The Canadian plane manufacturer Bombardier has urged Air Serbia to replace its regional ATR fleet with the Dash 8 Q400 turboprop. Speaking on the sidelines of the Southeast Europe Aviation Summit, Bombardier's Director of Sales for Europe, Russia and CIS, Mark Gilbert, said, "Looking at Air Serbia, the Q400 not only replaces the ATRs but also helps them on some routes that are longer and that are narrower that go up to narrow bodies, which we understand are not being flown to full capacity, which is important. A good solution for Air Serbia would be two prone, the Q400 and C-series. I'm not saying that the CRJ900 and CRJ1000 would not fit here, but I would not want to go into an airline and give a three-aircraft solution. Let's keep it simple and let's give them two different fleet types". Within the former Yugoslavia, the Q400 turboprop, which has the capacity to seat up to 76 passengers, is currently flown only by Croatia Airlines. This year, Bombardier began offering the Q400 in a ninety-seat high density variant. According to Bombardier marketing, the aircraft breaks even with about a third of its seats filled.
Air Serbia currently operates six ageing 66-seat ATR72 planes and is yet to decide on whether it will maintain its regional operations with turboprop or jet-engine aircraft in the future. "Our strategy is to start flying double daily to a number of cities and to get new regional planes. We will see whether they will be turboprops or jet-engine aircraft. With these, we can cover points in the region", Air Serbia's Chairman, Siniša Mali, has said. Last year, the airline's CEO, Dane Kondić, noted that such a decision will depend on a range of factors such as pricing and other terms and conditions. However, leasing aircraft, rather than ordering them from the manufacturer, could be a simpler solution due to the longer time required to deliver new-built aircraft.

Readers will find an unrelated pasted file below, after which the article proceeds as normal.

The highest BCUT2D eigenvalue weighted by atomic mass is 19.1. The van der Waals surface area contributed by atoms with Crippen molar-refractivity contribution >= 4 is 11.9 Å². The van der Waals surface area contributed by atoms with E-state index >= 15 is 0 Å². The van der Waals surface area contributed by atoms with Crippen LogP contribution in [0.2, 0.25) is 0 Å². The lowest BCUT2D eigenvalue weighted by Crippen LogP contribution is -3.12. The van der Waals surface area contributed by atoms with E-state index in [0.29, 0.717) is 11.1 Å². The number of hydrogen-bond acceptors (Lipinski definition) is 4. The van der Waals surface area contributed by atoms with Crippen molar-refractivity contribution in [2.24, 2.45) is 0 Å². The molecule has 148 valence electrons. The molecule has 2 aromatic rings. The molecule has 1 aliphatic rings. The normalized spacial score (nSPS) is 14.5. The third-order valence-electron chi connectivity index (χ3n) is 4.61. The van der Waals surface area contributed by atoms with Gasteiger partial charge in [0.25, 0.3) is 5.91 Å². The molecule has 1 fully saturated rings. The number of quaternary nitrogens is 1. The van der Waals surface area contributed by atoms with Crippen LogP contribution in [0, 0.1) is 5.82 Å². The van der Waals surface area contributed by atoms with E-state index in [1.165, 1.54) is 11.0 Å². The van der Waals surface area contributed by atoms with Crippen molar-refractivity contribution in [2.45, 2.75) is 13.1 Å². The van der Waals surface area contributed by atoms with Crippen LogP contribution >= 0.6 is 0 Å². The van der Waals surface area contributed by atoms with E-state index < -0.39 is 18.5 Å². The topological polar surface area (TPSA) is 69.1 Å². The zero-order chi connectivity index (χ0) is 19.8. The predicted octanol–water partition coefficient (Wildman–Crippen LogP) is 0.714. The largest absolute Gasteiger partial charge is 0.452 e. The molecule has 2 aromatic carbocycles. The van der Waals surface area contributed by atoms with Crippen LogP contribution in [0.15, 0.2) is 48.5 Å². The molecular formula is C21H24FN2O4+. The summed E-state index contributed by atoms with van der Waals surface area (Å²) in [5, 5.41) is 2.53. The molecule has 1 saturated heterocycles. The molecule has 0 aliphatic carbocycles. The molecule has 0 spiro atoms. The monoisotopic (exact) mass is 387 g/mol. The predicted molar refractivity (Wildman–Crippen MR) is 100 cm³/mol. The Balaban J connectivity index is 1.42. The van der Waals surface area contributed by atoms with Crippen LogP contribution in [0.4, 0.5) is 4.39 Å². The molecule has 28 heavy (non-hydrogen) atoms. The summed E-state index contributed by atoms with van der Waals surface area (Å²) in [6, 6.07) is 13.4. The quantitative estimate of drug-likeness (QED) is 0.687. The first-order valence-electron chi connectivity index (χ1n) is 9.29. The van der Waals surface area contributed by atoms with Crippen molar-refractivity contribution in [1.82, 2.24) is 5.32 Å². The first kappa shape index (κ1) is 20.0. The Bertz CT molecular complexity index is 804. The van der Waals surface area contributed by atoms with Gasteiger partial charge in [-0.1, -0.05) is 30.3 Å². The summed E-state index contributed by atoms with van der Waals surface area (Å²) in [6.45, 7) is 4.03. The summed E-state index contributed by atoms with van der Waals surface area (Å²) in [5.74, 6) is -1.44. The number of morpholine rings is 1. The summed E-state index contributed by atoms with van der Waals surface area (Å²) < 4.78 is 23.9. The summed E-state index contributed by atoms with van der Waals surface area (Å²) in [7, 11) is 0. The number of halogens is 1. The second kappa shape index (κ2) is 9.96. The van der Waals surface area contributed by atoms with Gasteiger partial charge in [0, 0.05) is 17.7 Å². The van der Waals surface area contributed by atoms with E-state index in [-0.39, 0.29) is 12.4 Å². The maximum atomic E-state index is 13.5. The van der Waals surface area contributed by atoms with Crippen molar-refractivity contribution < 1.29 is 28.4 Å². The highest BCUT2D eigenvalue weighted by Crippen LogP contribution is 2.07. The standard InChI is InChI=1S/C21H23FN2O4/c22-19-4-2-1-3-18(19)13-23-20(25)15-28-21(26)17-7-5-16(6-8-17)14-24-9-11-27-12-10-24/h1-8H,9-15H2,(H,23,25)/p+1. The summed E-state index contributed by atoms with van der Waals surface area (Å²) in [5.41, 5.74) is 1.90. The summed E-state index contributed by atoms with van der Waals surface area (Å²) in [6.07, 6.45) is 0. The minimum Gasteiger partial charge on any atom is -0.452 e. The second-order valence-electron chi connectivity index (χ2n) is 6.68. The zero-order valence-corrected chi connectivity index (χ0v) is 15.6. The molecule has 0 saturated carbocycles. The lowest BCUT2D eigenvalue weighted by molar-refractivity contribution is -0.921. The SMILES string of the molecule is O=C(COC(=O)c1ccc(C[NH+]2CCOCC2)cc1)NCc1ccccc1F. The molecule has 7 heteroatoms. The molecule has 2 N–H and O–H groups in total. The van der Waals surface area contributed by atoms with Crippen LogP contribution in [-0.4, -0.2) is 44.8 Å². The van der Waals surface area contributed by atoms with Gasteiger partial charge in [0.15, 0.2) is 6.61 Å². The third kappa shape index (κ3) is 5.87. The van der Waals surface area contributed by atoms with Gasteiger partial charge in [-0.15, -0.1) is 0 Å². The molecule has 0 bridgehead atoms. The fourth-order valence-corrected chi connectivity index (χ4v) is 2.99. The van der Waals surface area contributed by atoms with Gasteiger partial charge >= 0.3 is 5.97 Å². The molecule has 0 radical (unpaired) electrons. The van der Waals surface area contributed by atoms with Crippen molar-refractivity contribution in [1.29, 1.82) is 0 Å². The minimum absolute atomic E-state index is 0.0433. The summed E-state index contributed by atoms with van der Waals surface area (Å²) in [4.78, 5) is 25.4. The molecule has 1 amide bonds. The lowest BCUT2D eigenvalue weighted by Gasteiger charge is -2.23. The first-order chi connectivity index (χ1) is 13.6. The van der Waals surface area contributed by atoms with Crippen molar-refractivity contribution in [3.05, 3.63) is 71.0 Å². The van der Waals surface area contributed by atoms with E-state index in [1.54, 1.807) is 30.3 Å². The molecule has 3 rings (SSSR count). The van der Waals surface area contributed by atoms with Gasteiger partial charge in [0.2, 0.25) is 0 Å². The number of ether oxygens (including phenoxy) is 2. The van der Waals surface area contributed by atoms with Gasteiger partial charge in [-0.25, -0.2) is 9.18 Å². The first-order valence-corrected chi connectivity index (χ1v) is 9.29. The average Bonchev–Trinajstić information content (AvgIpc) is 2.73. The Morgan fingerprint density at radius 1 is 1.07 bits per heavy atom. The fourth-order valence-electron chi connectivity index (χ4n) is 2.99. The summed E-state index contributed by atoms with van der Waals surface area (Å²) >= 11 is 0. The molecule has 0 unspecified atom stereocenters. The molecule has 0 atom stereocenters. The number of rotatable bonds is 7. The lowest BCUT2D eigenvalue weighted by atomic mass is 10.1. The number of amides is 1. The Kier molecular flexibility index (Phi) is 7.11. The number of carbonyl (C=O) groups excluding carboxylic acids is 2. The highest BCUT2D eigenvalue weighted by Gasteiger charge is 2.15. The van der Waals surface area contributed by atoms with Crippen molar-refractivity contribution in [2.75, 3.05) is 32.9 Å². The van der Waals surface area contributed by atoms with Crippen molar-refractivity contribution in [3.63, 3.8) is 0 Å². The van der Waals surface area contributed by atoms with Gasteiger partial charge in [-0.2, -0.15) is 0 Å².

Bombardier has also seen an opportunity to pitch its new C-series aircraft to Air Serbia. Mr Gilbert noted, "They have a fleet of A319 and A320s and the C-series is an optimal aircraft for that. One of the big reasons is seasonality here. In the summertime you have 67% of annual traffic and that is growing year over year. What you want is an aircraft that can balance off as much as much as it can the good and the bad. We see, for example, on sectors from Belgrade to Amsterdam, where the A320s are only hauling around 85 passengers in the winter. Now, that's growing and you have to keep growth into perspective but that's still a low number. So what you want to do is get a C-series aircraft which has the lowest trip cost and balance out that seasonality". Air Serbia has ten Airbus A320neos on order which will eventually replace the current jet-engine fleet. The jets have the capacity to seat up to 165 passengers in a two-class configuration. Air Serbia will start taking delivery of the jets in the second half of 2018, with all ten to be with the airline by 2020.